GP Talking to Patient About Knee Surgery

You need a knee operation. You’re planning to take the private healthcare route. But with all that’s happening right now, should you act now or wait? Yorkshire Knee Clinic’s Jim Newman gives his view – and dispels a few myths.

 

“I think I can wait”

“The question of whether your knee operation needs to happen now or later is a tough call to make for any knee surgeon without seeing the patient, but it’s a tough call for patients too. We know over the course of the lockdown that some patients put off seeing us because they didn’t want to risk a hospital trip during a pandemic, or because they didn’t want to ‘bother us’ (although that’s what we’re here for). We also suspect that many of those patients are still putting up with knee pain are yet to contact us.

“I would say that, whatever decision you reach, it’s important not to reach it alone. Talk to your GP. Get a referral. Then have a conversation with us – if you’d rather not do that face to face you can talk to us online. Once we are able to make a proper diagnosis we can say for sure whether your case is urgent – but I’d urge against making assumptions.”

 

“There are delays even if I go private”

“That’s true. It is taking a little longer than usual for private patients to be seen, because so much private resource has understandably been used by the NHS over the past few months. However, the waiting times for private patients are miniscule compared with NHS waiting lists. Those waiting over 12 months on the NHS have hit a 12-year high and, as NHS/private contracts expire over the next few months, those waiting times are likely to increase further.”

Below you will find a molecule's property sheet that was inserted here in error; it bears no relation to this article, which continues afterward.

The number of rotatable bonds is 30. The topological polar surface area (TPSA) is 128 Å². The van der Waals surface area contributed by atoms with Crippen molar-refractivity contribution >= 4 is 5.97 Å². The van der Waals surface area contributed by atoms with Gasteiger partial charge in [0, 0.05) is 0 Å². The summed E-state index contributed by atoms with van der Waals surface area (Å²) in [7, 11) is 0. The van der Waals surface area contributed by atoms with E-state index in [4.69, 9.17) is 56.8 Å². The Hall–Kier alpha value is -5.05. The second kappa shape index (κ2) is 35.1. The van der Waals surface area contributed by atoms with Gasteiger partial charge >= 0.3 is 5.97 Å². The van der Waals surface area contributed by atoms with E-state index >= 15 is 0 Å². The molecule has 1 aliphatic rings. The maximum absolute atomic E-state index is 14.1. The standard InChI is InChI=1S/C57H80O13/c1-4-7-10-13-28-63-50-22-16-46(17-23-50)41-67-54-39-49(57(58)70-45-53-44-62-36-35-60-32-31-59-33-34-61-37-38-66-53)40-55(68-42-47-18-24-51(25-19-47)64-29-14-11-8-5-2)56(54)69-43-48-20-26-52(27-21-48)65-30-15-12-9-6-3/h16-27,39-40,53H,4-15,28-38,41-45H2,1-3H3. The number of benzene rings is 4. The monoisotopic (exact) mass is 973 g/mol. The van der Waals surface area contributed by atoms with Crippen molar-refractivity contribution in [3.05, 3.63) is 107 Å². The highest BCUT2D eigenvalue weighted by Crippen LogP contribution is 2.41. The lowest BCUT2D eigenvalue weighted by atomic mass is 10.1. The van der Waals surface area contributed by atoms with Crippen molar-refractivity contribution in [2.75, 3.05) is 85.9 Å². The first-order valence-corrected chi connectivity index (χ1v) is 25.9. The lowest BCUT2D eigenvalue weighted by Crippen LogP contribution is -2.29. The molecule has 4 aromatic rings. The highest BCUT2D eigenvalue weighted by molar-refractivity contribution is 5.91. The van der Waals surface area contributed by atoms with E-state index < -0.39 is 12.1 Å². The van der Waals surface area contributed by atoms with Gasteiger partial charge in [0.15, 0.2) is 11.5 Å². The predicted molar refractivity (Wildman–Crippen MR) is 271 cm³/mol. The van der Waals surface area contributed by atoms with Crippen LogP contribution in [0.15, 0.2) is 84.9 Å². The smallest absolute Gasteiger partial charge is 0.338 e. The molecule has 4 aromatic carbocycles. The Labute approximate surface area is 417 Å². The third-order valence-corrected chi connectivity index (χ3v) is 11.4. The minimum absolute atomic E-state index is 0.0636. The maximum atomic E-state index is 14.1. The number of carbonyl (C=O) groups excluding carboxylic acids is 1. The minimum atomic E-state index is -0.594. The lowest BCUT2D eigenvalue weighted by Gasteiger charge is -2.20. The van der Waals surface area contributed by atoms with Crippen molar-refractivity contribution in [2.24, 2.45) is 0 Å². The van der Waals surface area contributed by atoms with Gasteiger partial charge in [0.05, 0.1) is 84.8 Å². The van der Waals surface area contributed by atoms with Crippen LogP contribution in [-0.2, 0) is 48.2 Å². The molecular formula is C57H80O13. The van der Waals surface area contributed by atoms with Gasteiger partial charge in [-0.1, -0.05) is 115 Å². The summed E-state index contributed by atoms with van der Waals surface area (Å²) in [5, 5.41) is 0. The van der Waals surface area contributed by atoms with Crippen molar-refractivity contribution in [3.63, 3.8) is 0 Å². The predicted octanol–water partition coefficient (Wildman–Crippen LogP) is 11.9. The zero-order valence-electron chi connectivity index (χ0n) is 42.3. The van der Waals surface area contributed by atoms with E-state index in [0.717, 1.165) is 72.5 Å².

“If I opt for treatment now, I’m at greater risk of Covid infection”

“In my experience the green pathways [that is, the Covid-secure pathways through hospitals] are encouragingly robust. We simply can’t say whether things will be safer or less safe in 3, 6 or 12 months’ time. As the R rate changes, the calculation of risk shifts.

“But if you are suffering with knee pain now, then at the very least get an opinion from us about whether now is the right time for treatment. I would make that assessment on a case by case basis. If your knee pain isn’t acute and you have a number of other medical conditions, you may be better off waiting. If you’re otherwise young, fit and active, now may be the ideal time to get it done. But irrespective of when the operation takes place, the conversation really should happen now.

“For swift consultation and diagnosis, talk to us.”

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James Newman

James Newman

Consultant Knee Surgeon at the Yorkshire Knee Clinic

“I’m walking normally now - no sticks or anything. I’d like to thank Mr Newman for what he’s done for me. It’s been life changing.”

Paul Morgan, YKC patient

Surgeon Visiting Patient After Knee Replacement Surgery

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